THE SIMPSONS creator Matt Groening has said he has never had an issue with white actors voicing characters from other ethnic backgrounds on the show.
His admission comes just days after it was announced Harry Shearer would no longer voice the role of African-American physician Dr Julius Hibbert on the show.
Family Guy voice actor Kevin Michael Richardson has been recruited to replace Shearer in the role.
It comes as part of Fox’s pledge to stop white actors from voicing non-white characters on its shows.
Speaking to the BBC on the topic, Groening said: “Times change, but I actually didn’t have a problem with the way we were doing it. All of our actors play dozens of characters each; it was never designed to exclude anyone.”
The Simpsons creator’s response shares similarities to the way the show responded to the controversy that erupted in 2017 when fans began to call for Hank Azaria to stop voicing the character Apu Nahasapeemapetilon on the series.
Azaria eventually opted to step down from the role, however an episode of the show saw Lisa Simpson break the fourth wall to declare: “Something that started decades ago and was applauded and inoffensive is now politically incorrect. What can you do?”
In the BBC interview, Groening was quizzed on his handling of the Apu controversy and whether he regretted airing the episode featuring Lisa’s statement.
Groening said: “At a certain point it doesn’t matter what you say. You’re going to be attacked by whoever, you know? We’re not going out of our way to comfort bigots. On the other hand, if you do any kind of gesture and people perceive a weakness, you’ll be criticised.”
Groening was keen to add he was glad things were changing in the industry as a whole.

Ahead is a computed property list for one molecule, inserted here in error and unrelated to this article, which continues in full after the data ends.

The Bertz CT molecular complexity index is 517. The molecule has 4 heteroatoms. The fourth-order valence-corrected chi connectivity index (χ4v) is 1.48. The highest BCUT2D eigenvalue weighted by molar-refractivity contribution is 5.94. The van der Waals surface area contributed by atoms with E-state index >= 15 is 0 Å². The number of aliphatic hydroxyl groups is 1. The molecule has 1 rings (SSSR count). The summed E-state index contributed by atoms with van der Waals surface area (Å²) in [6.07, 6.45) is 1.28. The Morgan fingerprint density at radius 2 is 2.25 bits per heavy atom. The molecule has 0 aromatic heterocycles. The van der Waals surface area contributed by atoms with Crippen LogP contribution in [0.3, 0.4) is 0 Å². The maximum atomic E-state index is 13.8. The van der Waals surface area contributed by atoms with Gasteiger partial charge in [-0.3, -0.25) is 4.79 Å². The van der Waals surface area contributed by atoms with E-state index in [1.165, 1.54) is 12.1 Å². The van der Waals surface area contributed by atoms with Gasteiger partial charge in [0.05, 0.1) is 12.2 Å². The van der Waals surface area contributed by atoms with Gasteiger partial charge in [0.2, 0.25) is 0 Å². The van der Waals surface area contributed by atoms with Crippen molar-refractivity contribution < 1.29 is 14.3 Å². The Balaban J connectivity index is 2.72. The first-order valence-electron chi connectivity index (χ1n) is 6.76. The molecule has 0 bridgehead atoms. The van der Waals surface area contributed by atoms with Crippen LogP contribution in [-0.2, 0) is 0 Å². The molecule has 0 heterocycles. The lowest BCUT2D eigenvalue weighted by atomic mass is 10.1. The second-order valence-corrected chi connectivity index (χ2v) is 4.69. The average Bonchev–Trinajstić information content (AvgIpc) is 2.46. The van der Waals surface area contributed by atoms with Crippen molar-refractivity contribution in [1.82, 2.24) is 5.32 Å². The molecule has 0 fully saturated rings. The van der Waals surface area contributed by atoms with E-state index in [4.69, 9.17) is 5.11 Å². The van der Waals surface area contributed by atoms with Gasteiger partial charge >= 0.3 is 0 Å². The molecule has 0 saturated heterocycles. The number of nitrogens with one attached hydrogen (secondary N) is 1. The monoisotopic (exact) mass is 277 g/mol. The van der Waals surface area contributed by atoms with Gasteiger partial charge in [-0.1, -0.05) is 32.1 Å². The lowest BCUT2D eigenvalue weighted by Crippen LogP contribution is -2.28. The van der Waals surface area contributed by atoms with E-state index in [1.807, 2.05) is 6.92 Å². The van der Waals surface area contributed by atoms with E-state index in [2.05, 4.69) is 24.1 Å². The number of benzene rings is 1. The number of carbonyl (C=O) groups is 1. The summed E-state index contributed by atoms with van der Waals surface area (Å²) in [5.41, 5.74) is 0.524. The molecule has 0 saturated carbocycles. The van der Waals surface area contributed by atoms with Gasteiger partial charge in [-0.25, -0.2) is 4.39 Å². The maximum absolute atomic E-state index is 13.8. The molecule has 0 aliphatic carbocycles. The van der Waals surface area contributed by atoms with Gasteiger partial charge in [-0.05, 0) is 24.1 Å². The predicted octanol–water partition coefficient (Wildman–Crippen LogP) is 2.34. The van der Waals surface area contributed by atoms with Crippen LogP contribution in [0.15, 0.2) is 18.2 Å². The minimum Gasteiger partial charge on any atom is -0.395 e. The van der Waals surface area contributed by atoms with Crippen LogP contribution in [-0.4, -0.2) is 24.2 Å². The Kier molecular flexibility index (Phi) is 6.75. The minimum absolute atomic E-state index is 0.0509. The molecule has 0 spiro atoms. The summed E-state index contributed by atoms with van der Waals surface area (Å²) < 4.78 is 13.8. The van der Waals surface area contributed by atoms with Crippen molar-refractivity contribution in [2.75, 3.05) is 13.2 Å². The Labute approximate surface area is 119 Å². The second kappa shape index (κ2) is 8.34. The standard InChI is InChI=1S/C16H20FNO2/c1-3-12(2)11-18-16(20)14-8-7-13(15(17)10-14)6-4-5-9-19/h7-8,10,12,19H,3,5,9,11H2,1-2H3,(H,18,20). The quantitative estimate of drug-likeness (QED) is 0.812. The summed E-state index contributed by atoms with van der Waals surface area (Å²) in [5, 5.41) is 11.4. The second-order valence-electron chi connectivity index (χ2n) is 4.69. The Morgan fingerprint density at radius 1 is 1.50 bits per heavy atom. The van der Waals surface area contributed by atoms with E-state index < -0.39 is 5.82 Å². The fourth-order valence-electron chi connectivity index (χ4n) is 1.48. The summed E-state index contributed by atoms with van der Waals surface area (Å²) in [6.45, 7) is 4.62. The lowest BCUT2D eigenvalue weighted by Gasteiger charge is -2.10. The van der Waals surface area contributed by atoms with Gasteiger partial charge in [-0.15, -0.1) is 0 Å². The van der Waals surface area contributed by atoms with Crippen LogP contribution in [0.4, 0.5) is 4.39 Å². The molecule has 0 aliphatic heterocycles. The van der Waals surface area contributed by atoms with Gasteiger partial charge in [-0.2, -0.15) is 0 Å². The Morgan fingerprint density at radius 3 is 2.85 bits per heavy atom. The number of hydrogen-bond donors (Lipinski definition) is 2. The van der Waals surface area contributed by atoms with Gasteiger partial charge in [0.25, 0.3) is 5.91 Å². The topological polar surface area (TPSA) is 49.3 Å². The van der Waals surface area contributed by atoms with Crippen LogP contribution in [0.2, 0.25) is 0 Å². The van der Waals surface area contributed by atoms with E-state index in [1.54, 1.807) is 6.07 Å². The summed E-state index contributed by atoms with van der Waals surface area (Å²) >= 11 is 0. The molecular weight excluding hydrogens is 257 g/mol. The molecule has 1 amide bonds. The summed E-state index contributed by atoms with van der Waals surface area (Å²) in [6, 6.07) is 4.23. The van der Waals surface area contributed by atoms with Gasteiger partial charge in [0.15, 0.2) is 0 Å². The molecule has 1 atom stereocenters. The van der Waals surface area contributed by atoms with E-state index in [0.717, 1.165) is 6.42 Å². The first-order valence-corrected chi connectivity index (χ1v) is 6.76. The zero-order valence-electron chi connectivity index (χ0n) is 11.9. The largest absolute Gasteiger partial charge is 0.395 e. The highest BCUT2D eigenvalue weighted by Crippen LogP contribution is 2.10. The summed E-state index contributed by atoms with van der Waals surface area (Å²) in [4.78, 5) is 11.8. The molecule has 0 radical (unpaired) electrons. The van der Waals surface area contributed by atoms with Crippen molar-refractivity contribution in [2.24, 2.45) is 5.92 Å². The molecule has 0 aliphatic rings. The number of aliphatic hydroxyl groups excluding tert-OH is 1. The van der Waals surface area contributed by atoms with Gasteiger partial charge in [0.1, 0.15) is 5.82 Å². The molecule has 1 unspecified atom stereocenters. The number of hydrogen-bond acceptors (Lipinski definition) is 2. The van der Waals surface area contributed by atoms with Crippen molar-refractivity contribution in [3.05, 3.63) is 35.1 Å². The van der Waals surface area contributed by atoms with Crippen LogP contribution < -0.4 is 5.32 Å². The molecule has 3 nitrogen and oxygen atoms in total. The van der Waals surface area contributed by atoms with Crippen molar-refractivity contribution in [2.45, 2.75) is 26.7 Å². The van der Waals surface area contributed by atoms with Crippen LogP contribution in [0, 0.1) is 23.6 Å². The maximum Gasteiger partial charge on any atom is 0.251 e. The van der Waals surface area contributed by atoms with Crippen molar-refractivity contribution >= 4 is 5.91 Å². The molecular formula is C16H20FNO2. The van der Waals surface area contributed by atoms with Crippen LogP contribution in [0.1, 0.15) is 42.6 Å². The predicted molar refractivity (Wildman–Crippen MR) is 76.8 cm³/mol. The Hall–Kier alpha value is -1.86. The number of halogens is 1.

“We’re trying to make it better,” he said.
“Bigotry and racism are still an incredible problem and it’s good to finally go for more equality and representation.”
Azaria previously addressed the Apu controversy during an appearance on The Stephen Colbert Show where he apologised for any offence caused.
“It’s come to my attention more and more, especially over the last couple of years, that people in the south Asian community in this country have been fairly upset by the voice and characterization,” Azaria told Stephen Colbert.
“It’s sparked a lot of conversation about what should be done with the character going forward, which is not so easy to answer.”
“And I’ve tried to express this before: You know the idea that anybody – young or old, past or present – was bullied or teased based on the character of Apu, it just really makes me sad,” Azaria added.
“It was certainly not my attention, I wanted to spread laughter and joy with this character. And the idea that it’s brought pain and suffering in any way, that it’s used to marginalize people, it’s upsetting, genuinely.”